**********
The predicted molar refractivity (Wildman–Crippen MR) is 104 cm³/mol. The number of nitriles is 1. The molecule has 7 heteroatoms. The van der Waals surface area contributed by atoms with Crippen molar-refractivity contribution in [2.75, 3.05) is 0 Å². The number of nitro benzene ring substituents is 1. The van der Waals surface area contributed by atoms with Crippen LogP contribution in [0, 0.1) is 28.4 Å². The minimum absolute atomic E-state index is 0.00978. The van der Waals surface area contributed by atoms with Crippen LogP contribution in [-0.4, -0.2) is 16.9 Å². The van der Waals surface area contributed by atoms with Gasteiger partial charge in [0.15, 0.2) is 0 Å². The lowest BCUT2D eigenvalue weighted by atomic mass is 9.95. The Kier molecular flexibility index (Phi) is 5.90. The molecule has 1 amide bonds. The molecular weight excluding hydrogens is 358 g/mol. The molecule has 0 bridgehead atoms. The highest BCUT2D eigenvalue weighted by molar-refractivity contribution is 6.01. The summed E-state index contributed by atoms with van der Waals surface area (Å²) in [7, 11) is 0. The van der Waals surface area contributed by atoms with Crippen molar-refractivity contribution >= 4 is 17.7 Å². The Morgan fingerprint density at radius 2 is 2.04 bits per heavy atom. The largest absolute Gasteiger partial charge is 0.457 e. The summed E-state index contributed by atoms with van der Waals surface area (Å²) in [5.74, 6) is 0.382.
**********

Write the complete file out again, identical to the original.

The predicted molar refractivity (Wildman–Crippen MR) is 104 cm³/mol. The number of nitriles is 1. The molecule has 7 heteroatoms. The van der Waals surface area contributed by atoms with Crippen molar-refractivity contribution in [2.75, 3.05) is 0 Å². The number of nitro benzene ring substituents is 1. The van der Waals surface area contributed by atoms with Crippen LogP contribution in [0, 0.1) is 28.4 Å². The minimum absolute atomic E-state index is 0.00978. The van der Waals surface area contributed by atoms with Crippen LogP contribution in [-0.4, -0.2) is 16.9 Å². The van der Waals surface area contributed by atoms with Gasteiger partial charge in [0.15, 0.2) is 0 Å². The lowest BCUT2D eigenvalue weighted by atomic mass is 9.95. The Kier molecular flexibility index (Phi) is 5.90. The molecule has 1 amide bonds. The molecular weight excluding hydrogens is 358 g/mol. The molecule has 0 bridgehead atoms. The highest BCUT2D eigenvalue weighted by molar-refractivity contribution is 6.01. The summed E-state index contributed by atoms with van der Waals surface area (Å²) in [7, 11) is 0. The van der Waals surface area contributed by atoms with Crippen molar-refractivity contribution >= 4 is 17.7 Å². The Morgan fingerprint density at radius 2 is 2.04 bits per heavy atom. The largest absolute Gasteiger partial charge is 0.457 e. The summed E-state index contributed by atoms with van der Waals surface area (Å²) in [5.74, 6) is 0.382.